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Editorial: Davis the better choice for City Council District 5

Published October 14, 2013 5:21 pm

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This is an archived article that was published on sltrib.com in 2013, and information in the article may be outdated. It is provided only for personal research purposes and may not be reprinted.

Residents in Salt Lake City District 5 face the happy predicament of choosing between two good candidates to represent them on the City Council.

Bill Davis and Erin Mendenhall are both thoughtful, competent people. Davis' considerable experience in neighborhood government, however, gives him an edge. He earns our endorsement.

Davis has represented his neighbors on four community councils. He founded the Downtown Community Council when he saw that the Rio Grande Council, of which he was a member, didn't fully understand the concerns of downtown residents. He has also served on the city's Historic Landmark Commission.

Davis owns three small businesses in the district, which also gives him valuable experience in setting and balancing budgets, the primary job of the City Council, and makes him a knowledgeable advocate for small-business owners in the city.

Mendenhall, executive director of the nonprofit Breathe Utah, is well-versed on the causes and effects of air pollution, a major issue in the capital city. She serves on her school district community council and organized a Neighborhood Watch.

She and Davis share concerns about the lack of an efficient and convenient bus system in the city, and both would approach the Utah Transit Authority to improve service but would also consider more city-funded options.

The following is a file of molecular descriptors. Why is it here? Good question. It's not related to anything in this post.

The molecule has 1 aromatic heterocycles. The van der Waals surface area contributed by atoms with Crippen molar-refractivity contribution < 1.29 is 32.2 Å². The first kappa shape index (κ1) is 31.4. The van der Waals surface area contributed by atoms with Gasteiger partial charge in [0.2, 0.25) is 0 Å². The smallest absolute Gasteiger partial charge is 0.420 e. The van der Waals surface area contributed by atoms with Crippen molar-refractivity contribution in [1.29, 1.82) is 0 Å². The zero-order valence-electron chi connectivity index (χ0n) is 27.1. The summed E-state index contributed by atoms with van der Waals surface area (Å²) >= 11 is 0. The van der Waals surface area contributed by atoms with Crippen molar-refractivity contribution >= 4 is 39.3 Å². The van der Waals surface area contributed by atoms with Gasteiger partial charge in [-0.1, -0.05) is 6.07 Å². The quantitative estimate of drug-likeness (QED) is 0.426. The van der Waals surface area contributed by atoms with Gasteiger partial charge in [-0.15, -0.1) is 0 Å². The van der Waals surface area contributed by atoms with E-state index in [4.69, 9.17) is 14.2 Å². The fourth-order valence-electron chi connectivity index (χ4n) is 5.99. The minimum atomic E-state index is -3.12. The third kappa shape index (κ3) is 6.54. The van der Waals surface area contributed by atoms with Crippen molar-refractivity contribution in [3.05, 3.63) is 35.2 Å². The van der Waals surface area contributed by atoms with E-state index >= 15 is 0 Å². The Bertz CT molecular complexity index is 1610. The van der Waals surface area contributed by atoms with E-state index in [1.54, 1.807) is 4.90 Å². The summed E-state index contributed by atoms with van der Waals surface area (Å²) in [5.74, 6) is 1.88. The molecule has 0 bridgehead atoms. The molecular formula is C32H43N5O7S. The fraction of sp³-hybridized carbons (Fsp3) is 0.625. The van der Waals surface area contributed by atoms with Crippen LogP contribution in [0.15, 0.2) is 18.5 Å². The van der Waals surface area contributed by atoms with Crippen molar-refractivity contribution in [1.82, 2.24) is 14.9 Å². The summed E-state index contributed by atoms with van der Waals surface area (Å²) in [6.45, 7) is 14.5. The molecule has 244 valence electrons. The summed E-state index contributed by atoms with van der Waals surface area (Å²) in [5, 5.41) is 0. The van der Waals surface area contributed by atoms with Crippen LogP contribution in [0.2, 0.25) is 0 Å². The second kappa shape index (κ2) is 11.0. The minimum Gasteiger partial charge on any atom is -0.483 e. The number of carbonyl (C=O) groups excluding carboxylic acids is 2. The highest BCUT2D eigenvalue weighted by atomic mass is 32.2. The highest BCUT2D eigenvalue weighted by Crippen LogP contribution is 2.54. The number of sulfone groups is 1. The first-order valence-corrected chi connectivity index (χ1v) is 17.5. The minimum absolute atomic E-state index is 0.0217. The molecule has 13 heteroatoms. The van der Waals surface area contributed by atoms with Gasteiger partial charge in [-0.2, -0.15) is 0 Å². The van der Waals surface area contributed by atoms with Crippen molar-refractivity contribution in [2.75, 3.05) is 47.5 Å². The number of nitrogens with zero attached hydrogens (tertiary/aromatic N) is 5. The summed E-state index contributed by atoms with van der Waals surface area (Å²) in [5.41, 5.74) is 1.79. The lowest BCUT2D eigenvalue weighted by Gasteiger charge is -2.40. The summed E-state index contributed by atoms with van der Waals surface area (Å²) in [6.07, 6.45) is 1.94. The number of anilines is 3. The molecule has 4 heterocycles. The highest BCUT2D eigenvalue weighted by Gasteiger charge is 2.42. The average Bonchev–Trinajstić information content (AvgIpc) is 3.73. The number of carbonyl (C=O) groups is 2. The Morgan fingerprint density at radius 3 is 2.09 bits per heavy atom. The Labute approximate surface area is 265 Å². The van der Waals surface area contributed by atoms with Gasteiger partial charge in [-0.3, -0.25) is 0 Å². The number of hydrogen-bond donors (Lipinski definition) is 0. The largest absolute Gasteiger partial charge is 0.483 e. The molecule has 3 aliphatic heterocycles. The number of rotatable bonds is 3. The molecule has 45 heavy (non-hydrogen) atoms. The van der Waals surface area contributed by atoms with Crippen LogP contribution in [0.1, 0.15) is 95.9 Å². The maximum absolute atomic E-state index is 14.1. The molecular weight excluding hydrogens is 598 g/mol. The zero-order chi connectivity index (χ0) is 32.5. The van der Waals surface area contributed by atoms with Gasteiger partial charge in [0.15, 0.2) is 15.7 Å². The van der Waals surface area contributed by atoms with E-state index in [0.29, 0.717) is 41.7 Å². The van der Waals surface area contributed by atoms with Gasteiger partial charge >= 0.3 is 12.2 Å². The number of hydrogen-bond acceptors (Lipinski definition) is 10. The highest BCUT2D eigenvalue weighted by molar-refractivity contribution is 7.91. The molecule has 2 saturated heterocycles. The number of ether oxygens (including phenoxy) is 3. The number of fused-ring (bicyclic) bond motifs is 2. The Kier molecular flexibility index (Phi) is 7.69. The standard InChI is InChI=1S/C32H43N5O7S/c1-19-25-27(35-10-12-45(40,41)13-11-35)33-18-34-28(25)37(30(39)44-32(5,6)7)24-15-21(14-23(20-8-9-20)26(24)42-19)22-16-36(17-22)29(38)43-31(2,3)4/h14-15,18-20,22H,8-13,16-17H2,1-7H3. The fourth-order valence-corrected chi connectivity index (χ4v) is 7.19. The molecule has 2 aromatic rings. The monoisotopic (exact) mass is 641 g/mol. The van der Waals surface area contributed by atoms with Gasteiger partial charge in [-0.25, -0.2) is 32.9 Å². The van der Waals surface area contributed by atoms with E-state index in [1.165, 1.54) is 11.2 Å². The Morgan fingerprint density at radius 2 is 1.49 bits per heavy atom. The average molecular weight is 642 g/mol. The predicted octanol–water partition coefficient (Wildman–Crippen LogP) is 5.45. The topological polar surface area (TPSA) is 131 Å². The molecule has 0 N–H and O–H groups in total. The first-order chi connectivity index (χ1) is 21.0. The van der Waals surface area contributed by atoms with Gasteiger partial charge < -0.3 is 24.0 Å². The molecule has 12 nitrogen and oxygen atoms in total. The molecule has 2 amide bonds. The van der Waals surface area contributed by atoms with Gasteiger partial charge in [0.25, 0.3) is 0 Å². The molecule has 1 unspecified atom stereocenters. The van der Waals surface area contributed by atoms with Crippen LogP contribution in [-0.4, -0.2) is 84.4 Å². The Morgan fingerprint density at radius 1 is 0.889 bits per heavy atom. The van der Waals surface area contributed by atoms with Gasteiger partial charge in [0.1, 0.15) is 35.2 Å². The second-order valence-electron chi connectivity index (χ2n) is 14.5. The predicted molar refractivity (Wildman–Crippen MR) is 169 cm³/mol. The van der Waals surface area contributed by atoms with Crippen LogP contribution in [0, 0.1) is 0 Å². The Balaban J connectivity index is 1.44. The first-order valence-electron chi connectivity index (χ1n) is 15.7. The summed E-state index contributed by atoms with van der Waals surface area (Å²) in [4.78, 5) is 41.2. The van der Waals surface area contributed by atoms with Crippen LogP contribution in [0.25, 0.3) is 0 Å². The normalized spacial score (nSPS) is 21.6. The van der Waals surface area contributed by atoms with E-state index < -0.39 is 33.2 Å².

While Mendenhall supports "vibrant neighborhoods," Davis favors citywide economic development that would include more high-density housing and commercial development in transit-oriented locations. Davis is a champion of neighborhood preservation, and his four years as a member of the city's Historic Landmark Commission give him useful experience in developing ordinances to protect the character of unique neighborhoods.

Initially a supporter of the City Council's recent 13 percent property-tax increase, Davis said he became convinced that waiting a year was the better option. Mayor Ralph Becker then could have lobbied the Legislature to increase revenue from the fuel tax, lessening the need for a tax boost that big.

Davis rightly believes council members should do a better job of informing citizens early in the process before decisions are made — he cited the Sugar House Streetcar extension and historic preservation ordinances as examples. Given his community experience, he knows what he's talking about.